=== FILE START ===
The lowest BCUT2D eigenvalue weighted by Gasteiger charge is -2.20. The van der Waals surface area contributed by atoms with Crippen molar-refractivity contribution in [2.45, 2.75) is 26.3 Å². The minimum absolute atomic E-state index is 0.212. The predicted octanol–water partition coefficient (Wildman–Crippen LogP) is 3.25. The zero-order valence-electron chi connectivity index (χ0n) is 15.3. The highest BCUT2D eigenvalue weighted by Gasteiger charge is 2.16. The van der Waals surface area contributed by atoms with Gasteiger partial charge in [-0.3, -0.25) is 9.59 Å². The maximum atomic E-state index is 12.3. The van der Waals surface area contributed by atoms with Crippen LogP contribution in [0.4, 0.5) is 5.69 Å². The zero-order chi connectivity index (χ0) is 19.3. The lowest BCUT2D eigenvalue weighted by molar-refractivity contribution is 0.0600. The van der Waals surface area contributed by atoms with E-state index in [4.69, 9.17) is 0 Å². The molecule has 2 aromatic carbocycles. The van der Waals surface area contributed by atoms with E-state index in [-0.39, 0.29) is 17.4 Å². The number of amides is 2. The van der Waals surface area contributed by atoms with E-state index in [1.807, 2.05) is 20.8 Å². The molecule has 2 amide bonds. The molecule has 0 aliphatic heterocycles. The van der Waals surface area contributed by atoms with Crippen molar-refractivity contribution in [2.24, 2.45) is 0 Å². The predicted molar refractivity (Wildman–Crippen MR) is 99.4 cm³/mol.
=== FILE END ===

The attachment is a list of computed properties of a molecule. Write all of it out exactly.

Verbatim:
The lowest BCUT2D eigenvalue weighted by Gasteiger charge is -2.20. The van der Waals surface area contributed by atoms with Crippen molar-refractivity contribution in [2.45, 2.75) is 26.3 Å². The minimum absolute atomic E-state index is 0.212. The predicted octanol–water partition coefficient (Wildman–Crippen LogP) is 3.25. The zero-order valence-electron chi connectivity index (χ0n) is 15.3. The highest BCUT2D eigenvalue weighted by Gasteiger charge is 2.16. The van der Waals surface area contributed by atoms with Gasteiger partial charge in [-0.3, -0.25) is 9.59 Å². The maximum atomic E-state index is 12.3. The van der Waals surface area contributed by atoms with Crippen LogP contribution in [0.4, 0.5) is 5.69 Å². The zero-order chi connectivity index (χ0) is 19.3. The lowest BCUT2D eigenvalue weighted by molar-refractivity contribution is 0.0600. The van der Waals surface area contributed by atoms with E-state index in [4.69, 9.17) is 0 Å². The molecule has 2 aromatic carbocycles. The van der Waals surface area contributed by atoms with E-state index in [-0.39, 0.29) is 17.4 Å². The number of amides is 2. The van der Waals surface area contributed by atoms with E-state index in [1.807, 2.05) is 20.8 Å². The molecule has 2 amide bonds. The molecule has 0 aliphatic heterocycles. The van der Waals surface area contributed by atoms with Crippen molar-refractivity contribution in [2.24, 2.45) is 0 Å². The predicted molar refractivity (Wildman–Crippen MR) is 99.4 cm³/mol.